My Life is Full of Weary Days

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My Life is Full of Weary Days  (1833) 
by Alfred Tennyson

My life is full of weary days,
   But good things have not kept aloof,
Nor wander’d into other ways:
   I have not lack’d thy mild reproof,
Nor golden largess of thy praise.

And now shake hands across the brink
   Of that deep grave to which I go:
Shake hands once more: I cannot sink
   So far–far down, but I shall know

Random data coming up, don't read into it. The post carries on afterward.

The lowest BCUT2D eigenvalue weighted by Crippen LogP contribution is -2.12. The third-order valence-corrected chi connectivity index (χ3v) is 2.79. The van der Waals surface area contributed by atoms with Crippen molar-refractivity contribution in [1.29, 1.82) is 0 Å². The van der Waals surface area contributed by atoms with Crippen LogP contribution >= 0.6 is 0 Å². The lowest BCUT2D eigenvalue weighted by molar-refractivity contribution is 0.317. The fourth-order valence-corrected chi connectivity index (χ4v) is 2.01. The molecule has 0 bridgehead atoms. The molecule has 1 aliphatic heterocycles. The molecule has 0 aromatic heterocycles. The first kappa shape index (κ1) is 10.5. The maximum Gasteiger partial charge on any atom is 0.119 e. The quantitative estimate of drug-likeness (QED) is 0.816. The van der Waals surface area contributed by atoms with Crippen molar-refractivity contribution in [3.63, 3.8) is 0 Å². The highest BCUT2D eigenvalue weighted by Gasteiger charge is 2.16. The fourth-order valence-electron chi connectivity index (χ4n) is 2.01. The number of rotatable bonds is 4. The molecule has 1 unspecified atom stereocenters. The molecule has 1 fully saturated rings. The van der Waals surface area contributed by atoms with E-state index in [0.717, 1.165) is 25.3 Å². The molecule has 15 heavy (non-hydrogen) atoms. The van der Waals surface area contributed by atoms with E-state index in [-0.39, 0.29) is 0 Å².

Thy voice, and answer from below.
When in the darkness over me
   The four-handed mole shall scrape,
Plant thou no dusky cypress-tree,
   Nor wreathe thy cap with doleful crape,
   But pledge me in the flowing grape.

And when the sappy field and wood
   Grow green beneath the showery gray,
And rugged barks begin to bud,
   And thro’ damp holts new-flush’d with may,
   Ring sudden scritches of the jay,

Then let wise Nature work her will,
   And on my clay her darnel grow;
Come only, when the days are still,
   And at my headstone whisper low,
   And tell me if the woodbines blow.

This work was published before January 1, 1928, and is in the public domain worldwide because the author died at least 100 years ago.

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